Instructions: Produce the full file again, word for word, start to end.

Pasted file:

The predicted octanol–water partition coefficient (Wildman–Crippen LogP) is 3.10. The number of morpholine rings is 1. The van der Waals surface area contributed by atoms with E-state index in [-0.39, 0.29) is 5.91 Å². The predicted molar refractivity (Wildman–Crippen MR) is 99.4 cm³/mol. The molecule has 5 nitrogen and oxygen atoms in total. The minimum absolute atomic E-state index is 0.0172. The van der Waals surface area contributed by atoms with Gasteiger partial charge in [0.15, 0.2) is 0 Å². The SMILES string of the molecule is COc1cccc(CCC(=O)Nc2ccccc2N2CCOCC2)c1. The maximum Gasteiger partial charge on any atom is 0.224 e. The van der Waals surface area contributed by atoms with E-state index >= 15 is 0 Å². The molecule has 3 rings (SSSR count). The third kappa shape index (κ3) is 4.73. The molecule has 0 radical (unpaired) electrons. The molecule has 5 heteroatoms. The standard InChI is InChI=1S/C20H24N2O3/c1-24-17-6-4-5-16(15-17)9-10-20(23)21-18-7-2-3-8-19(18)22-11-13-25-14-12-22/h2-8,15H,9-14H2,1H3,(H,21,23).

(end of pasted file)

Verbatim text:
The predicted octanol–water partition coefficient (Wildman–Crippen LogP) is 3.10. The number of morpholine rings is 1. The van der Waals surface area contributed by atoms with E-state index in [-0.39, 0.29) is 5.91 Å². The predicted molar refractivity (Wildman–Crippen MR) is 99.4 cm³/mol. The molecule has 5 nitrogen and oxygen atoms in total. The minimum absolute atomic E-state index is 0.0172. The van der Waals surface area contributed by atoms with Gasteiger partial charge in [0.15, 0.2) is 0 Å². The SMILES string of the molecule is COc1cccc(CCC(=O)Nc2ccccc2N2CCOCC2)c1. The maximum Gasteiger partial charge on any atom is 0.224 e. The van der Waals surface area contributed by atoms with E-state index >= 15 is 0 Å². The molecule has 3 rings (SSSR count). The third kappa shape index (κ3) is 4.73. The molecule has 0 radical (unpaired) electrons. The molecule has 5 heteroatoms. The standard InChI is InChI=1S/C20H24N2O3/c1-24-17-6-4-5-16(15-17)9-10-20(23)21-18-7-2-3-8-19(18)22-11-13-25-14-12-22/h2-8,15H,9-14H2,1H3,(H,21,23).